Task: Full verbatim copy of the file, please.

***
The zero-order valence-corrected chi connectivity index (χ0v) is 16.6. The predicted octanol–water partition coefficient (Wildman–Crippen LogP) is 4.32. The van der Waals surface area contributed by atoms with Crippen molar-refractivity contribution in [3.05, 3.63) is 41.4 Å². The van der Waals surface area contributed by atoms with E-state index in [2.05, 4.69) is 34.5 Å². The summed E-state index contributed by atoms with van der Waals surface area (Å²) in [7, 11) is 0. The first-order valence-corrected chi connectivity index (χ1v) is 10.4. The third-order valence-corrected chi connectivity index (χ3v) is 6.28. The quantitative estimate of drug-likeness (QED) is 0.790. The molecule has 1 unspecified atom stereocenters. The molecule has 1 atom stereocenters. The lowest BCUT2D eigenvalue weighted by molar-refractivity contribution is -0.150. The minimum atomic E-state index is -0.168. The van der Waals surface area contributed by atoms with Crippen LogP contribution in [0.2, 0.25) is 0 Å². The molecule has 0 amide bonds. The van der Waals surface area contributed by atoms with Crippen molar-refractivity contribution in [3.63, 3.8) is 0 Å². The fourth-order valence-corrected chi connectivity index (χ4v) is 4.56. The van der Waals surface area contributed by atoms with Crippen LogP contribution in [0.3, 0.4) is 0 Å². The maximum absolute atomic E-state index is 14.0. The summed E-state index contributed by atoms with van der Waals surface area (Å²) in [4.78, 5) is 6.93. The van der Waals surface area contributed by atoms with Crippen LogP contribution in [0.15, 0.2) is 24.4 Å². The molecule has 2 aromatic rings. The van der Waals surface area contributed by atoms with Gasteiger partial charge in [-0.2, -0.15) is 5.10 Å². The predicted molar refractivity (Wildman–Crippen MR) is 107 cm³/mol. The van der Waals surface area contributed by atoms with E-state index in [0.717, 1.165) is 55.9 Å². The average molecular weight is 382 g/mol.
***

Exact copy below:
The zero-order valence-corrected chi connectivity index (χ0v) is 16.6. The predicted octanol–water partition coefficient (Wildman–Crippen LogP) is 4.32. The van der Waals surface area contributed by atoms with Crippen molar-refractivity contribution in [3.05, 3.63) is 41.4 Å². The van der Waals surface area contributed by atoms with E-state index in [2.05, 4.69) is 34.5 Å². The summed E-state index contributed by atoms with van der Waals surface area (Å²) in [7, 11) is 0. The first-order valence-corrected chi connectivity index (χ1v) is 10.4. The third-order valence-corrected chi connectivity index (χ3v) is 6.28. The quantitative estimate of drug-likeness (QED) is 0.790. The molecule has 1 unspecified atom stereocenters. The molecule has 1 atom stereocenters. The lowest BCUT2D eigenvalue weighted by molar-refractivity contribution is -0.150. The minimum atomic E-state index is -0.168. The van der Waals surface area contributed by atoms with Crippen LogP contribution in [0.2, 0.25) is 0 Å². The molecule has 0 amide bonds. The van der Waals surface area contributed by atoms with Crippen molar-refractivity contribution in [3.63, 3.8) is 0 Å². The fourth-order valence-corrected chi connectivity index (χ4v) is 4.56. The van der Waals surface area contributed by atoms with Crippen LogP contribution in [0.3, 0.4) is 0 Å². The maximum absolute atomic E-state index is 14.0. The summed E-state index contributed by atoms with van der Waals surface area (Å²) in [4.78, 5) is 6.93. The van der Waals surface area contributed by atoms with Crippen LogP contribution in [0.15, 0.2) is 24.4 Å². The molecule has 2 aromatic rings. The van der Waals surface area contributed by atoms with Gasteiger partial charge in [-0.2, -0.15) is 5.10 Å². The predicted molar refractivity (Wildman–Crippen MR) is 107 cm³/mol. The van der Waals surface area contributed by atoms with E-state index in [0.717, 1.165) is 55.9 Å². The average molecular weight is 382 g/mol.